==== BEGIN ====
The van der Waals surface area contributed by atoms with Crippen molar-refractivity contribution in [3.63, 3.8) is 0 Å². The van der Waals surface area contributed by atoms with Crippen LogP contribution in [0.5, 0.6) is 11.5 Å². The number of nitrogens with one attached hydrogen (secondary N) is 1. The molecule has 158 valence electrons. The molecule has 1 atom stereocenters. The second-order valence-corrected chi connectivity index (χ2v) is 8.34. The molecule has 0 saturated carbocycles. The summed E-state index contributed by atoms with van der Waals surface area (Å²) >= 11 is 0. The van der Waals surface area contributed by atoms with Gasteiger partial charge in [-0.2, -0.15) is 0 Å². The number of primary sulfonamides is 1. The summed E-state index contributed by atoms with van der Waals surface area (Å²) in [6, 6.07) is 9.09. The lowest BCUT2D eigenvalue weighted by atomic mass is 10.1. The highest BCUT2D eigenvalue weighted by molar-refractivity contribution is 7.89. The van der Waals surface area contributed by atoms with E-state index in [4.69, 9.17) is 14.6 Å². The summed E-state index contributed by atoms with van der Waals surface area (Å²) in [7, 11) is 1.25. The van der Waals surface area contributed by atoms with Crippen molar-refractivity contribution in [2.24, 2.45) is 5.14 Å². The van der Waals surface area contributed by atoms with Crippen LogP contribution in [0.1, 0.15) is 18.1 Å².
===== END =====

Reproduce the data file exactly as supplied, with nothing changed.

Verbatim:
The van der Waals surface area contributed by atoms with Crippen molar-refractivity contribution in [3.63, 3.8) is 0 Å². The van der Waals surface area contributed by atoms with Crippen LogP contribution in [0.5, 0.6) is 11.5 Å². The number of nitrogens with one attached hydrogen (secondary N) is 1. The molecule has 158 valence electrons. The molecule has 1 atom stereocenters. The second-order valence-corrected chi connectivity index (χ2v) is 8.34. The molecule has 0 saturated carbocycles. The summed E-state index contributed by atoms with van der Waals surface area (Å²) >= 11 is 0. The van der Waals surface area contributed by atoms with Gasteiger partial charge in [-0.2, -0.15) is 0 Å². The number of primary sulfonamides is 1. The summed E-state index contributed by atoms with van der Waals surface area (Å²) in [6, 6.07) is 9.09. The lowest BCUT2D eigenvalue weighted by atomic mass is 10.1. The highest BCUT2D eigenvalue weighted by molar-refractivity contribution is 7.89. The van der Waals surface area contributed by atoms with E-state index in [4.69, 9.17) is 14.6 Å². The summed E-state index contributed by atoms with van der Waals surface area (Å²) in [7, 11) is 1.25. The van der Waals surface area contributed by atoms with Crippen molar-refractivity contribution in [2.24, 2.45) is 5.14 Å². The van der Waals surface area contributed by atoms with Crippen LogP contribution in [0.1, 0.15) is 18.1 Å².